Charmingly and disastrously at the same time, love is blind. And, our myopic affections extend to our cats. This is the unsurprising, but important, conclusion from a new study of 86 cats and their owners in two UK villages .
The 86 cats returned between one and two prey per month on average to their owners. But, as expected from previous research, cats varied a lot in their propensity to kill and bring the kill home. Twenty-five cats did not return any prey but others returned over 10* prey items per month**. All types of wildlife were killed – reptiles, birds and mammals – and most were native wildlife. Despite this large variation, when cat-owners were asked at the beginning of the study to estimate how many animals their cat routinely killed most could not accurately predict their cats actual impact on wildlife.
This finding on its own, while amusing, is not the most important finding from the study. The cat owners also completed a questionnaire after the study, when they were informed about their cats actual level of killing, to measure for any change in their attitudes about the impact of cats on wildlife, and their attitude to strategies for reducing that impact.
Not only were cat owners unlikely to know the extent of their cats killing but those with cats that killed most were not more likely to believe cats, generally speaking, harmed wildlife. And, whether they agreed or disagreed with management strategies to reduce their cats’ impact, like bringing them indoors, were not influenced by their cat’s killing. Importantly therefore, cat owners were not swayed in their opinions by more accurate information about their cat harming wildlife.
Not only, therefore, is cat-love blind but cat owners were also, unfortunately, stubborn in their adoration – unwilling to change our views and behaviour, even when evidence for the need to stares them in the face.
The study beautifully illustrates the political and socio-ecological problem of reducing cats’ impacts on wildlife – cat owners’ beliefs about cat impacts on wildlife and willingness to support measures to reduce their cats impact are not informed by reality or transformed by better information. People love their cats and love is blind.
This would seem to be an intractable problem. Cat owners have fundamentally different attitudes, beliefs and priorities to others. And, without cat owner support government or community efforts to reduce cat impacts have a low chance of success or, at least, will be too slowly implemented, if at all.
But there is way through. We could work with cat owners love interest and appeal to their prejudices. It is, after-all, entirely understandable that caring for another living thing, in this case a cat, shapes our opinions and behaviour. This is a universal condition of being human and if we are going to find a solution to the cats-and-wildlife problem, other people will need to be sympathetic, not antagonistic, to it.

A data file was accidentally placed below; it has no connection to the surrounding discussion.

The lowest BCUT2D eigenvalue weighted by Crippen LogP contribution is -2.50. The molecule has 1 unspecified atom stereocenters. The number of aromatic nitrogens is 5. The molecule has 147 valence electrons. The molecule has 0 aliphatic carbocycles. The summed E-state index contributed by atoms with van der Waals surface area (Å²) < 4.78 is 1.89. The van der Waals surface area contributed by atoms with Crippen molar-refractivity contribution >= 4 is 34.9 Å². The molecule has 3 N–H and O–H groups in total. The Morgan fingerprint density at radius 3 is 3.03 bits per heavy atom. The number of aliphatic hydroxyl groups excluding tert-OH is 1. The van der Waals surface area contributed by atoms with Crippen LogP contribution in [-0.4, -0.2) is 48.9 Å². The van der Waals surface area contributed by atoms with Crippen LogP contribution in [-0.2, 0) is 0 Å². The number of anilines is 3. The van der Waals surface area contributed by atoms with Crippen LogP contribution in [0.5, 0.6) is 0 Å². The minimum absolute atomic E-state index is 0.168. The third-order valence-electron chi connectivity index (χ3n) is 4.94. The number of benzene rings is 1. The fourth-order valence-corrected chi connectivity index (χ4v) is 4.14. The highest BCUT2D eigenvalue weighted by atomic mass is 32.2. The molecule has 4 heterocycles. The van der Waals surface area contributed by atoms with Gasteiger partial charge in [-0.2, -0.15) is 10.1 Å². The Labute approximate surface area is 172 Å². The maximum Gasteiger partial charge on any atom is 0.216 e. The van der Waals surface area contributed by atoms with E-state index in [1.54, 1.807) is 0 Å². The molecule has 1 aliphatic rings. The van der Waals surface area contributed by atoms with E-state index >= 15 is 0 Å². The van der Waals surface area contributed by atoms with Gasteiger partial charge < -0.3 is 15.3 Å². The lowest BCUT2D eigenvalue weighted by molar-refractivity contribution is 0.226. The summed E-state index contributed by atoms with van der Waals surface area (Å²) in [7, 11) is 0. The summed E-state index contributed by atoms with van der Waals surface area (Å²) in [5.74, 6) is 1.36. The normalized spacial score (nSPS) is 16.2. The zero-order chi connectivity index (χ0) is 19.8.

This is our approach in new research colleagues and I are conducting to understand what would be required to change cat owners’ behaviour.
First, consider that the relationship between the cat owner and cat is critical to reducing a cats impact on wildlife. How owners care for their cats changes the opportunities that cats have to hunt wildlife.
Consider also that those same changes in how cat owners care for cats might not only reduce cats’ opportunities to hunt but also improve the welfare of the cats. Were this the case, then we have a chance of convincing cat owners to reduce the impact of their cats by appealing to their interest in the health and welfare of their cat – appealing to their prejudice.
What changes in cat husbandry are possible that would reduce domestic cats’ opportunities to kill and improve cat welfare?
Lastly, consider whose opinions cat owners respect. Who has the greatest normative or expert influence on cat owners attitudes, beliefs and behaviour towards their cat? We might cooperate with those people to change cat owner behaviour. The goal of our research has been to answer these questions.
The truth is that our domestic cats have a very large impact and that we might protect very much biodiversity and wildlife if we changed the way we live with cats. My hope is that the same changes in cat owner behaviour that would reduce cats’ impact on wildlife would also improve cat welfare. Its win-win politics and win-win ecology. And, its a scientific and evidential solution.
* While the text of the article describes up to 10.25 prey per month the graphic (Figure 1) displays up to eight per month. This appears to be an inconsistency or error. However, I wrote to the authors and they confirmed that the cat that averaged 10.25 prey items every month was not entered on the graphic because its owner did not make a prediction.
** recall that the prey that a cat brings home to its owner is likely to be a fraction of the prey actually killed because some are not brought back to the home. They are either consumed or left where they were killed.
- McDonald, J.L. Maclean M, Evans MR, Hodgson DJ. 2015. Reconciling actual and perceived rates of predation by domestic cats.Ecology and Evolution 5 (14): 2745-2753. doi: 10.1002/ece3.1553.